We undertake more than 3,500 endoscopies each year, making TAC the largest independent endoscopy unit in Scotland.

Our Endoscopy team are specialists in the diagnosis and treatment of conditions affecting the stomach and intestines.  We undertake more than 3,500 endoscopies each year, making TAC the largest independent endoscopy unit in Scotland 

Whether you need a routine test or more in-depth assessments, our multidisciplinary team will work together to provide you with the best personalised care. With the latest diagnostic and endoscopic technology available, we can offer faster diagnosis to everyone who comes to us for care.  The wide range of conditions we treat includes Crohn’s disease, pancreatic cancer, irritable bowel syndrome (IBS), gallstones and stomach tumours, ulcers and gastro-oesophageal reflux. 

An endoscopy is a procedure where the inside of the body is examined using an endoscope. This instrument is a long thin flexible tube that has a light source and camera at the end. Images are then relayed onto a television screen.


An upper endoscopy is used to diagnose and sometimes treat conditions that affect the upper part of the digestive system, including the oesophagus, stomach and beginning of the small intestine (duodenum).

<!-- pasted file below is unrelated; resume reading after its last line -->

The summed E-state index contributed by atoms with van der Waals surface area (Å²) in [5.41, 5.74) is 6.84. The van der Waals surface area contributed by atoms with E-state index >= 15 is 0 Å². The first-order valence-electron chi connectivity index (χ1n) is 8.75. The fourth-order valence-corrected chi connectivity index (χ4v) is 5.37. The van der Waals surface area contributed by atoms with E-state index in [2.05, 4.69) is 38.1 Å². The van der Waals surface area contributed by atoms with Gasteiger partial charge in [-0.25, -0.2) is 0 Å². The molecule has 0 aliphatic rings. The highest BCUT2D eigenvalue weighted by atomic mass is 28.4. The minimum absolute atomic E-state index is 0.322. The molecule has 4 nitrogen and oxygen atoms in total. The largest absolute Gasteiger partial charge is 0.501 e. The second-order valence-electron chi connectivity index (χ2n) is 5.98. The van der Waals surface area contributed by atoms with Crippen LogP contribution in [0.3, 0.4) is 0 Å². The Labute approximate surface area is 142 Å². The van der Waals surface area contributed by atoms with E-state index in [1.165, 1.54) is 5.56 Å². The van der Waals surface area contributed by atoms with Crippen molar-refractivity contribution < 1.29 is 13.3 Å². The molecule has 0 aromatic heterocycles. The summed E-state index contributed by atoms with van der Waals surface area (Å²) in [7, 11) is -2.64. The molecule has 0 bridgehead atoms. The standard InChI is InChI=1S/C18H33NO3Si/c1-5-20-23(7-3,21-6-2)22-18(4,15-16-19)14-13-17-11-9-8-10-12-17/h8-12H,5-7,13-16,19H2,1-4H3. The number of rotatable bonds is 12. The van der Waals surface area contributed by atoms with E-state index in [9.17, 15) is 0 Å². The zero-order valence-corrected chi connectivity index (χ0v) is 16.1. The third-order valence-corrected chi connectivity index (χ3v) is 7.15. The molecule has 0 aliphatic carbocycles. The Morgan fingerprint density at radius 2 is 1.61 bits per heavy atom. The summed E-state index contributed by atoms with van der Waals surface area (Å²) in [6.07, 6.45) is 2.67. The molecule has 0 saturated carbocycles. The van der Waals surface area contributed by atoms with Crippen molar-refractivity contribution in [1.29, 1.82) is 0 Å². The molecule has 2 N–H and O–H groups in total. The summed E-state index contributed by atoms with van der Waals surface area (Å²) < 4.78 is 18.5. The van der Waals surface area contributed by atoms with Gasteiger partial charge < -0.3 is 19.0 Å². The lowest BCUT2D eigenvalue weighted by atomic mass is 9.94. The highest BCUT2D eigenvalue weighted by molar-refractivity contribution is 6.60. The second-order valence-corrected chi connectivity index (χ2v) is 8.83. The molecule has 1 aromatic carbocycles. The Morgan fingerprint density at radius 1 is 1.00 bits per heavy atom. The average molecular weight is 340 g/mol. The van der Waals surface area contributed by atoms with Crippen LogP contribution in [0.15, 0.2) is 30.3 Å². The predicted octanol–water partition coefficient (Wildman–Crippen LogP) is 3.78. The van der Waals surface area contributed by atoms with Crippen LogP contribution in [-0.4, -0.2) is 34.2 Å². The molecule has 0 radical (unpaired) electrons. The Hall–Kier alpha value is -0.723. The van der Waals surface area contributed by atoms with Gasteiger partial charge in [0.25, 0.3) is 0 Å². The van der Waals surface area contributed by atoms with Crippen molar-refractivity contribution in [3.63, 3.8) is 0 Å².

This procedure can determine the cause of gastrointestinal disorders and symptoms including heartburn, difficulty swallowing, abdominal pain, unexplained anaemia/ weight loss, upper GI bleeding and indigestion.


A colonoscopy is a visual examination of the entire large intestine (colon).  This examination is used to explore possible causes of abdominal pain, rectal bleeding, chronic diarrhoea and other intestinal problems.  A colonoscopy is also used as a method of screening for colon cancer.


Wireless capsule endoscopy is a relatively new type of endoscopy. It involves swallowing a capsule that’s able to wirelessly transmit images of the inside of the stomach and digestive system.

The capsule is the size of a large pill and leaves your body naturally when you go to the toilet. It is often used to investigate internal bleeding in the digestive system when there’s no obvious cause.

The Aberdeen Clinic has pioneered this technique in Scotland as an alternative to standard colonoscopy.